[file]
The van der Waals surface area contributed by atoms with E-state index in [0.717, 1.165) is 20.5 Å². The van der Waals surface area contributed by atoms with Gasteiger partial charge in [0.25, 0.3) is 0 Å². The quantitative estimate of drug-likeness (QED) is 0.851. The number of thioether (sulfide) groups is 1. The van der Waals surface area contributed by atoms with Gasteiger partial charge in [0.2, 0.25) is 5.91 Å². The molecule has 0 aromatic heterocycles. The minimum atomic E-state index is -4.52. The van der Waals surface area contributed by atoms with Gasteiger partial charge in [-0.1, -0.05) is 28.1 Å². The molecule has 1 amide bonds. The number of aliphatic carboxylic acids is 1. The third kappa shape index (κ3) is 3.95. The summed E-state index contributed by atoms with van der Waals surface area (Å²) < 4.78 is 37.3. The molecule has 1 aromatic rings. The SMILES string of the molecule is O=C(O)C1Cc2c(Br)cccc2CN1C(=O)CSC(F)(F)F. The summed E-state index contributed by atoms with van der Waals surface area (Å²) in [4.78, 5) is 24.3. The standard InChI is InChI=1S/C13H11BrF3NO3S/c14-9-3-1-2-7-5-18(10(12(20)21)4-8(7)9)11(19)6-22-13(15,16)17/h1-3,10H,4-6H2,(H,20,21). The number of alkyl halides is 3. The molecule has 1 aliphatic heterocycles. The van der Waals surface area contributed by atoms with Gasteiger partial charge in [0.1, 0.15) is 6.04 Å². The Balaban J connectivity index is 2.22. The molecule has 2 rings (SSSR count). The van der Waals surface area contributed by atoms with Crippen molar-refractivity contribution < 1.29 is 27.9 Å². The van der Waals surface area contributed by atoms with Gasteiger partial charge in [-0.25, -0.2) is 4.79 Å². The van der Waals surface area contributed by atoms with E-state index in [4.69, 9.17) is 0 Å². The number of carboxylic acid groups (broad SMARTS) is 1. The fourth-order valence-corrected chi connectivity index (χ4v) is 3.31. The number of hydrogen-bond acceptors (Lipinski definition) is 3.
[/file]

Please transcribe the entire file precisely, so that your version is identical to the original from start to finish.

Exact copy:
The van der Waals surface area contributed by atoms with E-state index in [0.717, 1.165) is 20.5 Å². The van der Waals surface area contributed by atoms with Gasteiger partial charge in [0.25, 0.3) is 0 Å². The quantitative estimate of drug-likeness (QED) is 0.851. The number of thioether (sulfide) groups is 1. The van der Waals surface area contributed by atoms with Gasteiger partial charge in [0.2, 0.25) is 5.91 Å². The molecule has 0 aromatic heterocycles. The minimum atomic E-state index is -4.52. The van der Waals surface area contributed by atoms with Gasteiger partial charge in [-0.1, -0.05) is 28.1 Å². The molecule has 1 amide bonds. The number of aliphatic carboxylic acids is 1. The third kappa shape index (κ3) is 3.95. The summed E-state index contributed by atoms with van der Waals surface area (Å²) < 4.78 is 37.3. The molecule has 1 aromatic rings. The SMILES string of the molecule is O=C(O)C1Cc2c(Br)cccc2CN1C(=O)CSC(F)(F)F. The summed E-state index contributed by atoms with van der Waals surface area (Å²) in [4.78, 5) is 24.3. The standard InChI is InChI=1S/C13H11BrF3NO3S/c14-9-3-1-2-7-5-18(10(12(20)21)4-8(7)9)11(19)6-22-13(15,16)17/h1-3,10H,4-6H2,(H,20,21). The number of alkyl halides is 3. The molecule has 1 aliphatic heterocycles. The van der Waals surface area contributed by atoms with Gasteiger partial charge in [0.1, 0.15) is 6.04 Å². The Balaban J connectivity index is 2.22. The molecule has 2 rings (SSSR count). The van der Waals surface area contributed by atoms with Crippen molar-refractivity contribution < 1.29 is 27.9 Å². The van der Waals surface area contributed by atoms with Gasteiger partial charge in [-0.25, -0.2) is 4.79 Å². The van der Waals surface area contributed by atoms with E-state index in [4.69, 9.17) is 0 Å². The number of carboxylic acid groups (broad SMARTS) is 1. The fourth-order valence-corrected chi connectivity index (χ4v) is 3.31. The number of hydrogen-bond acceptors (Lipinski definition) is 3.